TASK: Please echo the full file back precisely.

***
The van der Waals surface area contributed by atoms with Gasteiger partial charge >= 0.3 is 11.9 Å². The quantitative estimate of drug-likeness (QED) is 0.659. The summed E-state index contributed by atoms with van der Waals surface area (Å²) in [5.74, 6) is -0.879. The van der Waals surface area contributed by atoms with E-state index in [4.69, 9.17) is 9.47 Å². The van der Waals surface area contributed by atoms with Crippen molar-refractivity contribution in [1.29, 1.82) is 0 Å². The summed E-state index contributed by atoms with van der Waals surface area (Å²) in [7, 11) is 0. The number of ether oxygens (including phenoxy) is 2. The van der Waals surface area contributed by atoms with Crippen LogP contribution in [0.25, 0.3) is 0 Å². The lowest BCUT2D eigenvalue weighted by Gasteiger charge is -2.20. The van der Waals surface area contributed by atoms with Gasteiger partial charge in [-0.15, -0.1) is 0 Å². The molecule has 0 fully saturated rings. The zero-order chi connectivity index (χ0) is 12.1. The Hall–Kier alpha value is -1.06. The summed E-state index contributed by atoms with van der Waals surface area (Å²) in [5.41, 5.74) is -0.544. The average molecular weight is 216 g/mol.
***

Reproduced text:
The van der Waals surface area contributed by atoms with Gasteiger partial charge >= 0.3 is 11.9 Å². The quantitative estimate of drug-likeness (QED) is 0.659. The summed E-state index contributed by atoms with van der Waals surface area (Å²) in [5.74, 6) is -0.879. The van der Waals surface area contributed by atoms with E-state index in [4.69, 9.17) is 9.47 Å². The van der Waals surface area contributed by atoms with Crippen molar-refractivity contribution in [1.29, 1.82) is 0 Å². The summed E-state index contributed by atoms with van der Waals surface area (Å²) in [7, 11) is 0. The number of ether oxygens (including phenoxy) is 2. The van der Waals surface area contributed by atoms with Crippen LogP contribution in [0.25, 0.3) is 0 Å². The lowest BCUT2D eigenvalue weighted by Gasteiger charge is -2.20. The van der Waals surface area contributed by atoms with Gasteiger partial charge in [-0.15, -0.1) is 0 Å². The molecule has 0 fully saturated rings. The zero-order chi connectivity index (χ0) is 12.1. The Hall–Kier alpha value is -1.06. The summed E-state index contributed by atoms with van der Waals surface area (Å²) in [5.41, 5.74) is -0.544. The average molecular weight is 216 g/mol.